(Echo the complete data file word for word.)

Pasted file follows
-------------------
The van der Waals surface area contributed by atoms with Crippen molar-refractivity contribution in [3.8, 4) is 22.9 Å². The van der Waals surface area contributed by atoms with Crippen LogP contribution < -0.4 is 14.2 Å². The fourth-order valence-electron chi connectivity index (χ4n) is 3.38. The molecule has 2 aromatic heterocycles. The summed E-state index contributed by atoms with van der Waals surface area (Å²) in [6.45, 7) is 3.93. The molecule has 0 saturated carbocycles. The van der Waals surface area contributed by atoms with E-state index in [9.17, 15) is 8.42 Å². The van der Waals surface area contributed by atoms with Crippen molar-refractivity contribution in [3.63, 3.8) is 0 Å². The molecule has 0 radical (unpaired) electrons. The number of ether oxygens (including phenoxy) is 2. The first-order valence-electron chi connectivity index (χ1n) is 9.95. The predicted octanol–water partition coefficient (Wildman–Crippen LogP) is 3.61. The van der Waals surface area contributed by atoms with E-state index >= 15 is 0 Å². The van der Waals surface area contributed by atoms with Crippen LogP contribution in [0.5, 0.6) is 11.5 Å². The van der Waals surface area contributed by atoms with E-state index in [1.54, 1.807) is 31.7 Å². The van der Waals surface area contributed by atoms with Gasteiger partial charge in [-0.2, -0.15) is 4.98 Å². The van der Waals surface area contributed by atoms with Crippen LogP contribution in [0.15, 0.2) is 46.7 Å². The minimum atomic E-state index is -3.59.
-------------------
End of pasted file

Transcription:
The van der Waals surface area contributed by atoms with Crippen molar-refractivity contribution in [3.8, 4) is 22.9 Å². The van der Waals surface area contributed by atoms with Crippen LogP contribution < -0.4 is 14.2 Å². The fourth-order valence-electron chi connectivity index (χ4n) is 3.38. The molecule has 2 aromatic heterocycles. The summed E-state index contributed by atoms with van der Waals surface area (Å²) in [6.45, 7) is 3.93. The molecule has 0 saturated carbocycles. The van der Waals surface area contributed by atoms with E-state index in [9.17, 15) is 8.42 Å². The van der Waals surface area contributed by atoms with Crippen molar-refractivity contribution in [3.63, 3.8) is 0 Å². The molecule has 0 radical (unpaired) electrons. The number of ether oxygens (including phenoxy) is 2. The first-order valence-electron chi connectivity index (χ1n) is 9.95. The predicted octanol–water partition coefficient (Wildman–Crippen LogP) is 3.61. The van der Waals surface area contributed by atoms with E-state index >= 15 is 0 Å². The van der Waals surface area contributed by atoms with Crippen LogP contribution in [0.5, 0.6) is 11.5 Å². The van der Waals surface area contributed by atoms with E-state index in [1.54, 1.807) is 31.7 Å². The van der Waals surface area contributed by atoms with Gasteiger partial charge in [-0.2, -0.15) is 4.98 Å². The van der Waals surface area contributed by atoms with Crippen LogP contribution in [0.15, 0.2) is 46.7 Å². The minimum atomic E-state index is -3.59.